It has been a long wait for a Prime Minister at Waitangi. Ten years to be precise. Helen Clark came once or twice but never in good spirit.
John Key came with a partnership that has Maori hopeful as never before. "Gidday mate," he greeted Pita Sharples at the gate.
They'd both just come through a warm, excited crush at the entrance to Te Tii Marae. A loon near me rushed the car. Key and Sharples were caught in the scuffle. Each emerged determined not to make too much of it. It has been a long wait for a Prime Minister.
This is not the most favourable moment for an assessment of his predecessor's place in our history but her admirers have raised the subject now, naming her the "greatest living New Zealander".
Regular Herald readers will know what happened. At Hillary's anniversary last month this newspaper ran an online survey to discover who might inherit his mantle.
The paper suggested several candidates, none of them politicians. It is an exercise easily hijacked by a political party but to dismiss the result on that account would miss the point. That Labour people would bother, speaks volumes for Helen Clark.
Think about it. She is no longer their leader. She is probably going to retire from Parliament as soon as she finds a new challenge.
The next election is a very long way off and for the moment the party's interests lie in promoting Phil Goff. It has no reason to expend energy on a write-in campaign for a former leader. No reason except that it adores her.
Every reporter of politics notices this. Helen Clark had a special chemistry with Labour people long before she became Prime Minister.
By the time the rest of the country had wearied of her she had risen to stratospheric levels in the party's regard, and the reason is not hard to understand. No Labour leader since Peter Fraser had kept the party in power for nine years and Fraser's government expired in 1949, before most of today's Labour Party was born.
For the next 50 years the party spent all but 12 years in Opposition. Twice it was elected and ejected at the next election. David Lange won a second term but his was not Labour's government.
Through the latter half of the 20th century it became evident that National was this country's "natural" government. Labour would be given an occasional turn but National was the default setting.
This was the state of politics Helen Clark set out to change when she came to power at the Century's end.
Her over-riding goal was to win a second election and a third.
For six years she would take no political risks. She followed the political studies textbook, doing no more or less than she had promised at the election, suspending ministers at the first whiff of embarrassment, returning media calls, making sure her decisions were understood.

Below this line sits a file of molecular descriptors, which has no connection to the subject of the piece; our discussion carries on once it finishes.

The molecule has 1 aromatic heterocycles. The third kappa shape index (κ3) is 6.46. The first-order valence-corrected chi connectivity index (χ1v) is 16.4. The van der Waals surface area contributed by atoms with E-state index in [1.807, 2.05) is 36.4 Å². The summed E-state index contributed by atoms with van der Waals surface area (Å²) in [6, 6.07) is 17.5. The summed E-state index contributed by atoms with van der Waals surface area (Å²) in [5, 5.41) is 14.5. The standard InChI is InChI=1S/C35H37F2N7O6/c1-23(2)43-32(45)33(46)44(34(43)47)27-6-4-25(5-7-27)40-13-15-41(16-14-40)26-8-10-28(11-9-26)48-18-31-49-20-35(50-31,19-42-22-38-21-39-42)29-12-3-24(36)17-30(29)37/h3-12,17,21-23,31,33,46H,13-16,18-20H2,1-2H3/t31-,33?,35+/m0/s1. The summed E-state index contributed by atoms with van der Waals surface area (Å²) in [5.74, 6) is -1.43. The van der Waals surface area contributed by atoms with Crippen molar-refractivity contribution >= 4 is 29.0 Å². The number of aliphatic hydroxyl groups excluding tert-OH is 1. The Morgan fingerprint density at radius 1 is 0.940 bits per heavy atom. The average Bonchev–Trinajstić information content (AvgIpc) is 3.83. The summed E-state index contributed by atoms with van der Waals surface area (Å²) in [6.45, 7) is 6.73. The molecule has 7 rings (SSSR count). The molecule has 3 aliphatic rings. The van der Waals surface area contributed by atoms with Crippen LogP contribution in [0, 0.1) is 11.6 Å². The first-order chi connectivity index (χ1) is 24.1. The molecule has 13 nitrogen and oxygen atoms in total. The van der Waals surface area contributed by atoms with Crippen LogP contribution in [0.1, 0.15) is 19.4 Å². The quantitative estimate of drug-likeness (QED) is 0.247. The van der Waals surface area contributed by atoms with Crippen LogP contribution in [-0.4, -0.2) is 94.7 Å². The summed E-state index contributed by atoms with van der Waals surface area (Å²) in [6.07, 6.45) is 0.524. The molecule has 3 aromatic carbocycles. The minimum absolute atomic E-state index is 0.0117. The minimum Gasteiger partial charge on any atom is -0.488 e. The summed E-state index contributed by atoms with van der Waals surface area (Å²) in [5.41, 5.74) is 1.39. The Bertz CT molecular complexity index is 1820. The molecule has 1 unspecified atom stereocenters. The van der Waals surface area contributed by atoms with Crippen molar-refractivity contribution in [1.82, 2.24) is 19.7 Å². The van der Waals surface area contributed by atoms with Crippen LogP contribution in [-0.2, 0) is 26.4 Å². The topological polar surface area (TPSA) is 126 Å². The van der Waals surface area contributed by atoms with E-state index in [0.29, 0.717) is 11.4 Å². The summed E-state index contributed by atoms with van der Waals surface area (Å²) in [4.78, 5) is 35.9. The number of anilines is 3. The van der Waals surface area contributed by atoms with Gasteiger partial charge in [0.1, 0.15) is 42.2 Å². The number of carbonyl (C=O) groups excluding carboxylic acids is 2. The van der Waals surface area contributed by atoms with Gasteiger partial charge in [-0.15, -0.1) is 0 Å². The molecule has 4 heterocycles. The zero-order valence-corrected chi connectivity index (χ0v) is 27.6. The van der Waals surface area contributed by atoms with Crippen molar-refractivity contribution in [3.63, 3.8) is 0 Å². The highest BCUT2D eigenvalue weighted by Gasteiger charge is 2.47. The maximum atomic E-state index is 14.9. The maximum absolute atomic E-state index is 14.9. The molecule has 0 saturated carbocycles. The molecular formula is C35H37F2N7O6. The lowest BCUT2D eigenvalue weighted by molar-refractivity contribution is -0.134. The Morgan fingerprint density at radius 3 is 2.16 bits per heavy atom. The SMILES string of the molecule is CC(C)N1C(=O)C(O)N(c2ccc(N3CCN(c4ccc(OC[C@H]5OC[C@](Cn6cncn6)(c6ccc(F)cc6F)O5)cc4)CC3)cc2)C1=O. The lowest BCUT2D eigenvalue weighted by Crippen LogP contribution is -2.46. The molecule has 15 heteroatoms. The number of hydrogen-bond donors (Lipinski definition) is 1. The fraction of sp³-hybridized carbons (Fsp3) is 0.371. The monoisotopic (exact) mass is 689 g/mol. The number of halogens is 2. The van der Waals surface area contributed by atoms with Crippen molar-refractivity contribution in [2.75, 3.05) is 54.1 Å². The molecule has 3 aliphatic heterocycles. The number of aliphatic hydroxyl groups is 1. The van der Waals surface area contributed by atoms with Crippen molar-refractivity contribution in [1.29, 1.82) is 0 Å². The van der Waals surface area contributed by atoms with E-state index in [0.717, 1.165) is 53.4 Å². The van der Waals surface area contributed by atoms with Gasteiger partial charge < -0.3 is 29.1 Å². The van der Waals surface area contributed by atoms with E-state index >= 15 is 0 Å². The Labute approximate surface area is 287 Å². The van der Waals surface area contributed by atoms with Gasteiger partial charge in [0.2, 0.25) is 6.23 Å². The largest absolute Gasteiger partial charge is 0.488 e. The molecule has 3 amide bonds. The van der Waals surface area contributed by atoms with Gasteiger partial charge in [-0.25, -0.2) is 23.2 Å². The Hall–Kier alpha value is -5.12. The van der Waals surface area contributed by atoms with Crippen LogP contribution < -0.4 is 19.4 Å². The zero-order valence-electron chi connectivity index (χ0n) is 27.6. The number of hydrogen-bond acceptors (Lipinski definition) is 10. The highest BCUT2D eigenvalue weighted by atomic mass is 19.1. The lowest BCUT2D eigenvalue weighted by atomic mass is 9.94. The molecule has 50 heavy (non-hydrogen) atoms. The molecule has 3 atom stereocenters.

Those decisions, if not exactly courageous, were usually in accord with common sense and her answers to interviewers were invariably concise, informative and fairly convincing.
By the time she had won the coveted third term she had gone a long way to laying the 20th Century's ghosts. Her sure touch, together with the financial caution of Michael Cullen, had made Labour a credible governing party. And its success in maintaining partnerships with supporting parties began to suggest that Labour might be the "natural" leader of 21st century MMP politics.
John Key has already done enough to contest that last claim but the credibility Clark has given to Labour remains. She has left the party in a position to return on the next tide. It is a remarkable achievement. The country's first elected female Prime Minister will go into history as one of its most successful. She will have an exalted place in the pantheon of the political left forever.
But she fell short of greatness for me. She lacked a largeness of spirit that truly great leadership requires. At one level that deficiency could be seen in her response to the suggestion that Sir Roger Douglas could be "our greatest living New Zealander".
He is not that either, for different reasons, but now that she has rescued Labour from his legacy her comment could have been more generous - as generous as John Key was to her nomination.
That lack, that meanness of spirit, was most evident at Waitangi. It was evident in her rare attendance but just as evident in her absence.
Waitangi asks a lot of political leaders. They will not be feted there until they have had the courage to front up to whatever might happen. Helen Clark would not, could not.
She claimed she would not risk the dignity of her office but that was not the real reason.
The truth is she could not find it in herself to rise above small indignities and defeat them with humility and generosity of spirit.
I keep coming back to that world. Waitangi is a spiritual event. Helen Clark is not spiritual at all. She simply could not do what Jenny Shipley did, and Jim Anderton, John Key and, yesterday, Phil Goff.
At Waitangi she couldn't offer a prayer. She couldn't find the capacity in her soul to say something humble, heartfelt and uplifting in the cradle of the nation's hopes.